New Music From Faultlines, Travis Moser & Citizen Queen

 

Faultlines – Ashley Morgan and John Flanagan (photo: Steve Limones)

Something for everyone in this round-up of new music: country/folk, Broadway/cabaret, and diva R&B.

Folk duo Faultlines (comprised of Ashley Morgan and out artist John Flanagan) dropped their first original holiday single, Snowfall, this week. The cozy and warm song remembers spending the holidays with the ones you love.

The seasonal track takes the band back to its early stripped acoustic sound with minimal instrumentation, consisting of acoustic guitar, light electric guitar tones, and a cello by Artem Litovchenko.

“I always swore I wouldn’t write a Christmas song,” Flanagan shares from his Los Angeles home. “With its heavy religious overtones, I feared Christmas might be too heavy a topic for our diverse listeners.  I’ve since softened my opinions. Western culture celebrates Christmas as a season of giving, of geniality, of love.  That’s the feeling we tried to capture in Snowfall: a warm, safe space in a dark, cold season.”

The duo also recently released their third EP, Bittersweet Revival. The collection of upbeat songs and ballads draw inspiration from Crosby, Stills, Nash, & Young, Joni Mitchell, and Brandi Carlile.

“Snowfall” is available on digital streaming sites here.


Cabaret artist Travis Moser recently released a new EP, So Many People: The Sondheim Sessions, which “explores the experience of 2020 and the effects of COVID-19 through the lens of the music and lyrics of Stephen Sondheim.”

The five-track EP, a collaboration with music director/pianist Drew Wutke, includes new takes on Sondheim tunes from Merrily We Roll Along, Follies, Dick Tracy, and Saturday Night.

“This collection of songs represents my feelings and emotions over the past 6 months through the lens of Stephen Sondheim,” shares Moser. “Family, friends, politics, self-identity, and love…Sondheim says it better than I ever could.”

The stripped-down collection of songs, created entirely by queer artists, was done as a homage to the albums of the great Julie Wilson. The EP is available on all digital download/streaming sites.


The all-girl group Citizen Queen drops its first original single, “Call Me Queen.”

Gays love talented, strong female singing groups, and this pop/R&B track is wrapped firmly in self-empowerment and swagger.

“These brilliant young women are exactly what a girl group should be in 2020,” says songwriter Justin Tranter, who co-wrote the song. “Diverse, inclusive, passionate, loving and truly dedicated to every detail of their craft. They don’t take their extraordinary vocal gifts for granted for one second.”

Dressed in stunning outfits embellished with Swarovski crystals, the music video showcases the girls’ powerful vocals and dance skills as they prepare their heist to reclaim their rightful crowns.

“Call Me Queen” is available on all digital sites now.

My Favorite Thing Today: Broadway Star Lee Roy Reams In Concert

Broadway star Lee Roy Reams

What a wonderful treat! My dear longtime friend, Broadway star and frequent ‘partner in crime’ Lee Roy Reams is part of the York Theatre Company’s terrific online cabaret series, Broadway’s Great American Songbook.

Hosted by 5-time Grammy Award nominee Michael Feinstein, the series has also included cabaret sets from Tony Award winners Ben Vereen and Lilias White as well as Broadway veterans Alton Fitzgerald White, Karen Mason and more.

Online performances premiere on Wednesday evenings continuing weekly through Wednesday evening, December 16, 2020.

The series culminates with a York Holiday Cabaret Gala on Monday evening, December 21, 2020 at 7:00PM.

Lee Roy’s career is the stuff that Broadway dreams are made of. Moving to New York City fresh out of college, he quickly began racking up major gigs singing and dancing on Broadway in the original cast of Bob Fosse’s Sweet Charity, Applause, Hello, Dolly! with Carol Channing, 42nd StreetBeauty and the Beast, The Producers and many more.

Lee Roy also directed the acclaimed 1995 revival of Hello, Dolly! with Channing (and me!) which was nominated for a Tony Award for Best Revival of a Musical.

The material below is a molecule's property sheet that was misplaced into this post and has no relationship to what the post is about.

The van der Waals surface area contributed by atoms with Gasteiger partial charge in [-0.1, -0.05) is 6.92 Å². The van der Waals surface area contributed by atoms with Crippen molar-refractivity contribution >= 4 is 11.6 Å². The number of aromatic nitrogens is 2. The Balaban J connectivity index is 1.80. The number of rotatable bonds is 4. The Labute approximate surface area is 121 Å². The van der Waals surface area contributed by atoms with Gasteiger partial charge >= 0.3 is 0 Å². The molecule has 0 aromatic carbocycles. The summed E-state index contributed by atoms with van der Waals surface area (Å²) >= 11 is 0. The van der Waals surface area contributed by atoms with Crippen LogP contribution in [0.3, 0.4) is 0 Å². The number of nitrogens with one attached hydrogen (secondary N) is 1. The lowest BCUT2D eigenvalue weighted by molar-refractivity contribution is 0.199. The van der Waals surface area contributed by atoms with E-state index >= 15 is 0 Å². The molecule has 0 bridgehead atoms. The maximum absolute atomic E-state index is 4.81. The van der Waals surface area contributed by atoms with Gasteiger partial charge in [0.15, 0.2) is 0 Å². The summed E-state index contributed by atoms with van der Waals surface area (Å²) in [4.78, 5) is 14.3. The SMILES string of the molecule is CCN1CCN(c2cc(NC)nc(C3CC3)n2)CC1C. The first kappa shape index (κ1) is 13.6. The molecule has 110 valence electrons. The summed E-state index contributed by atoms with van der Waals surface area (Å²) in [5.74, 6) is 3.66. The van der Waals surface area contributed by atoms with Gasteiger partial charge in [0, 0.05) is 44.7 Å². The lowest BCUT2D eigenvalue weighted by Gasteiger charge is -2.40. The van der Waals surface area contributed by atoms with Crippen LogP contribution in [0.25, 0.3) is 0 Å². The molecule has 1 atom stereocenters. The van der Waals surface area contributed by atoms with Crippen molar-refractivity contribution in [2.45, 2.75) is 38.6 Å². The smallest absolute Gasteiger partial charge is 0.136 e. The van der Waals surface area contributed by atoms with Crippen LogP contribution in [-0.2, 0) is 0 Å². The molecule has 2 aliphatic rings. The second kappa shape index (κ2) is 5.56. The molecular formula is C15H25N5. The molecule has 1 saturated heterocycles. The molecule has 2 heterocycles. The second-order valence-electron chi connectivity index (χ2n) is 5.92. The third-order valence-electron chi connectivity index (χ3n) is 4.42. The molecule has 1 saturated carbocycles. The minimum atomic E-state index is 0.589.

Lee Roy asked me to handle the choreography duties for the post-Broadway national tour of Dolly! and since then we’ve staged the show together several times in major regional theatre companies across the country. Each time, it was just as Cornelius Hackl tells his Dolly! sidekick, “It’s an adventure, Barnaby!”

I won’t go on as I want you to hit the play button below and enjoy Lee Roy’s masterful storytelling as he sings his way through his incredible career. Authentic, earnest, captivating and magical – just a few of the superlatives that come to mind after watching this true artist weave his spell.

I was especially moved by the medley from Dolly! beginning at the 31:00 mark.

And can I say – I wish we all could look and sound so good at 78-years-old. #LikeAFineWine

Big applause for Alex Rybeck’s robust and artful musical direction and accompaniment as he does what he does so very well.

Enjoy.

New Music: Michael Longoria Wants To Kiss ‘Like They Do In The Movies’

Michael Longoria (image via Skollar PR)

Michael Longoria, best known for his star turn on Broadway as Frankie Valli in the Tony Award-winning musical Jersey Boys, releases his new album today, Like They Do In The Movies.

The collection of classic, romantic songs from movies also features the debut of an original song written by Longoria, “Kiss Me (Like They Do In The Movies).”

This is the out artist’s third studio album following Broadway Brick By Brick (2016) and Merry Christmas Darling (2018).

As a singer-songwriter, Longoria has performed his original songs at Joe’s Pub, The Cutting Room, CB’s Gallery, and Caroline’s on Broadway. The acclaimed artist has been nominated for Best Male Vocalist and Best Cabaret by The Glam Awards in 2016.

I had a chance to chat with the handsome actor/singer about his new album as well as the process that goes into creating a new project.

The Randy Report: You’ve written a terrific new song for the album – “Kiss Me (Like They Do In The Movies).” I expected a slow, romantic ballad, but instead, it’s a driving, urgent uptempo. What was the inspiration for the song?

Michael Longoria: The lyric pleads, “Kiss me like they do in the movies. Like you would in the last row, come on, let’s go. You have to show me now.” When I was recording these amazing movie love songs, I found myself wondering if this kind of love exists in real life. There is a sense of urgency in the beat, mixed with the sweeping strings characterize musically the internal conflict we have when we expect things to be like we have seen played out on film, but in reality, it doesn’t always happen as a screenwriter might dream up.

TRR: I understand you grew up on Mariachi music. How did that, as a musical foundation, form how you listen to or approach music?